If you like this volume, try: the 2009 story arc from New Avengers, Search for the Sorcerer Supreme, from Brian Michael Bendis, Billy Tan, and Chris Bachalo. Within this volume, we saw Dr. Strange and the mysterious Brother Voodoo cross paths in issue #48, and given the nature of their line of work, it would not be their only encounter. Following the events of World War Hulk, where Dr. Strange was forced to use dark magic to stop his ally from the days of the Defenders, Stephen renounces his title as Sorcerer Supreme and protector of the dimension. The Eye of Agamotto leads the “new” Avengers on a search for a suitable replacement throughout the world, before leading them to New Orleans and giving the title to Brother Voodoo. Of course, what is not known at this time is that there really was a character by the name of Agamotto, and not only does he want his eye back, but he wants to take over our dimension. Dr. Voodoo and the other Avengers are able to keep that from happening. I know a lot of people have mixed reactions to Bendis’ run with the Avengers, but I found stories like this one to be fun “What If”-type stories actually occurring in ongoing big picture narrative of the Marvel Universe.

Essential X-Men Vol. 9

Essential X-Men Vol. 9

First Published: June 2009

Contents: Uncanny X-Men #244 (May 1989) to #264 (Late July 1990); and Uncanny X-Men Annual #13 (1989)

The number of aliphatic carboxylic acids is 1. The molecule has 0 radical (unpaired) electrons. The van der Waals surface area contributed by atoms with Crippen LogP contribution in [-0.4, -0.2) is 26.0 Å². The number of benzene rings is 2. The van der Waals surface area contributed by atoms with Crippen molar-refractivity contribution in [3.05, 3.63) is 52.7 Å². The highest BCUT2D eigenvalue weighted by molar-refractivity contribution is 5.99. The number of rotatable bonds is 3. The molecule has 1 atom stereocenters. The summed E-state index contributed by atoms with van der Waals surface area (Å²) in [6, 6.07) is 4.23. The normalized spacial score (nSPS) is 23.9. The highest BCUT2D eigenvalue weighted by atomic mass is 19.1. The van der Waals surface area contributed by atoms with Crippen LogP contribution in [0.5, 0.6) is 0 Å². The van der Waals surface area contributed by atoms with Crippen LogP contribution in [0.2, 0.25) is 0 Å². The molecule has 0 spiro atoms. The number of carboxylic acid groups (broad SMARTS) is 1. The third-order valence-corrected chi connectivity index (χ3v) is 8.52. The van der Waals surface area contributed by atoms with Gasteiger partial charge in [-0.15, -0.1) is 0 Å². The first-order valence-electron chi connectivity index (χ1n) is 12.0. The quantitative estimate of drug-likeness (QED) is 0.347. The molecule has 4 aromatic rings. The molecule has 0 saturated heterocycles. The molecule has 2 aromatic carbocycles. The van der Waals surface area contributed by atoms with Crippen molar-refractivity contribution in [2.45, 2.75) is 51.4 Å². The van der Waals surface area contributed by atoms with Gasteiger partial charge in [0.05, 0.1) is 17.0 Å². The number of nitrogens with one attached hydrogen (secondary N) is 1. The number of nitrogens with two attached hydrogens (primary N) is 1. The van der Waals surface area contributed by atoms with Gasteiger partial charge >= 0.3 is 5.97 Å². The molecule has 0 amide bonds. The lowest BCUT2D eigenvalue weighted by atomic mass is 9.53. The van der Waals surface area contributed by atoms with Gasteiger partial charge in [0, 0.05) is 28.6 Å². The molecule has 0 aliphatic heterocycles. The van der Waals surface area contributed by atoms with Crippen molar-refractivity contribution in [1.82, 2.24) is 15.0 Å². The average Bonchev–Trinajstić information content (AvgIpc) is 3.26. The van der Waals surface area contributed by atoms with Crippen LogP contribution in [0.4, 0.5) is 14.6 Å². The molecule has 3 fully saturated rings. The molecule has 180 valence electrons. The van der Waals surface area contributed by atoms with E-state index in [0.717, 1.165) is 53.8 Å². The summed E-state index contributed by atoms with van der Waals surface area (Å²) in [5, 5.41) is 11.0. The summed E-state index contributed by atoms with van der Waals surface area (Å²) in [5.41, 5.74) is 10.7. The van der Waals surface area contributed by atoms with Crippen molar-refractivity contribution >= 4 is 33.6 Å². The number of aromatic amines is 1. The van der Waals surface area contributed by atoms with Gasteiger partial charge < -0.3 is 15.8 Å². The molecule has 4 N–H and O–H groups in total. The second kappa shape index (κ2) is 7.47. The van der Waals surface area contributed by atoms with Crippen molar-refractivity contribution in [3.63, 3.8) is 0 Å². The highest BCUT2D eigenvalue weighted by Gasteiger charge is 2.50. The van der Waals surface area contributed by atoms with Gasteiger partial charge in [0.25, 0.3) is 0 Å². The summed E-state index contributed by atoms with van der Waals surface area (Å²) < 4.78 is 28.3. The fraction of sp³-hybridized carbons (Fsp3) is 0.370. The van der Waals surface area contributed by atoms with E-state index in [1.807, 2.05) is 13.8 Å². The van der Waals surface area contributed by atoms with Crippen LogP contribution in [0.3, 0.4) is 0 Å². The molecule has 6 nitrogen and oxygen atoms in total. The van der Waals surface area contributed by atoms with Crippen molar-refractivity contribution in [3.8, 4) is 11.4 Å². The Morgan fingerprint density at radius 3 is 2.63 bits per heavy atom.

Key Creator Credits: Chris Claremont, Marc Silvestri, Jim Lee, and others

Key First Appearances: Jubilation Lee/Jubilee, Matsuo Tsurayaba, Cylla Markham/Skullbuster

Story Continues from: Essential X-Men Vol. 8 

Story Continues In: Essential X-Men Vol. 10

Overview: Wow, where to start? This book goes all over the place and back, in the short time frame of 14 months in publishing time.

The book starts out with a key issue, as a new character is introduced that would become a staple of the 1990s team, both in comics and in the animated series. The women of the X-Men plan a girls night out and have Gateway transport them to the ritzy Hollywood Mall. There they encounter a young teenage girl who goes by the nickname of Jubilee. She can create energy plasmoids with her hands, and uses them to her advantage to avoid the mall cops. When the X-Ladies return to their secret headquarters in Australia, Jubilee tags along in secret, and hides out in the basement headquarters until Wolverine tracks her down. From that point, Jubilee becomes an unofficial sidekick to Logan, and eventually a full member of the team.

After that, the story just seems to fall apart. The characters start going their separate ways. Storm is killed – don’t worry, she gets better later. Many of the X-Men are sent through the Siege Perilous, which is like a cosmic reset button for each of the characters. Dazzler returns to Hollywood to become a movie star; Colossus becomes a successful artist; Rogue is transported to the Savage Land to become the consort of Magneto.